The Jacobite Warrior

Katie, Kelcy, and Leston joined forces to focus on the Jacobite section of the exhibition. The period from 1688 to 1745 that encompasses the Jacobite uprisings was a pivotal point in Scottish history and had huge ramifications for future depictions of the ‘Scottish Warrior’. The three of us had a lot to learn if we wanted to do justice to the topic and explore how nineteenth-century Romantic artists and writers latched onto the Jacobites for inspiration.

1We all sought to read a wide variety of books – from folk stories about Jacobite heroes to serious monographs. One of the favorites was Damn’ Rebel Bitches by Maggie Craig, an Aberdonian author, which focused on women during the Jacobite risings. Unfortunately, we found ourselves unable to focus on female Jacobites because of the lack of related objects in the University’s collection and our focus on the nineteenth-century romanticisation of the Jacobites. That turned out to be a common theme for us, having to exclude information we thought was interesting but that turned out not to be super relevant to the exhibition.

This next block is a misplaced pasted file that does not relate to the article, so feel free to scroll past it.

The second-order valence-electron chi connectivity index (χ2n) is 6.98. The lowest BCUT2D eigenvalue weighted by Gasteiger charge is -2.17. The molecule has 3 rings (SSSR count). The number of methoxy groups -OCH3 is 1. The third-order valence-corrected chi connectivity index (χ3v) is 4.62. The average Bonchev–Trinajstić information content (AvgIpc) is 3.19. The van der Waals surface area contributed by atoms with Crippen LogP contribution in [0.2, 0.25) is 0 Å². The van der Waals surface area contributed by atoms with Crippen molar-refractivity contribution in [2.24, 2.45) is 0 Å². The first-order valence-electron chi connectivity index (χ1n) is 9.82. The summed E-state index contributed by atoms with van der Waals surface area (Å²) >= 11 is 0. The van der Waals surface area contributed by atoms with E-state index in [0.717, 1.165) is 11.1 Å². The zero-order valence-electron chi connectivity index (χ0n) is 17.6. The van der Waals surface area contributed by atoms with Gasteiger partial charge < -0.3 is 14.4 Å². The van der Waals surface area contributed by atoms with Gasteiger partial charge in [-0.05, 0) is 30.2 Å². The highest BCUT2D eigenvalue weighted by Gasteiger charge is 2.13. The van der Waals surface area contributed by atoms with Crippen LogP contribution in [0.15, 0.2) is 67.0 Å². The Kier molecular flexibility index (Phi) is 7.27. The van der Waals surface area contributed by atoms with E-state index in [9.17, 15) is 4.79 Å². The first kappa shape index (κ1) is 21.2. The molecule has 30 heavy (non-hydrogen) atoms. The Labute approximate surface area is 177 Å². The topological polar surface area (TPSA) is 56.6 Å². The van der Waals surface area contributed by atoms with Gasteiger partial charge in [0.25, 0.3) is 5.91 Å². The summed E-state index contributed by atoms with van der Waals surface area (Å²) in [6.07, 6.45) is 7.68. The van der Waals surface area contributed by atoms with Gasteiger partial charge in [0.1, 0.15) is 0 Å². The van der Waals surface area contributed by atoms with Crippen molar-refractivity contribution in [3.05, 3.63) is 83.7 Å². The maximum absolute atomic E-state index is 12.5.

2As a group, we were able to visit Culloden Battlefield and Visitor Centre, a trip we wrote a previous blog post about. We also took a trip down to Marischal College to view the items we wanted to include in our case. This was an opportunity for us to handle the targe and also a carved ostrich egg that we ended up not including. Working on the exhibition has provided each of us with challenges, whether it was deciding what information and objects to include, figuring out how to make everything fit in the case, or designing the overall look of the case. But we’ve greatly enjoyed our work and are excited for you to see the finished product!

Come check out our exhibition ‘The Scottish Warrior’ and keep an eye out for more behind the scenes posts on the blog! #UoAScottishWarrior


About uoamuseums

The University of Aberdeen's Museums include King’s Museum and the University's Zoology Museum. The museums can claim to be Scotland's oldest, with records of museums and collections as far back as the late 17th century. Thanks to their status as a Recognised Collection of national significance, the Zoology Museum’s displays are currently being improved, while King's Museum hosts changing exhibitions drawn from across the collections, particularly those formerly in Marischal Museum. Visitors are warmly welcomed to the museums, and there are no charges for admission. Marischal College now houses the Museums Collections Centre, caring for and conserving many of the collections.
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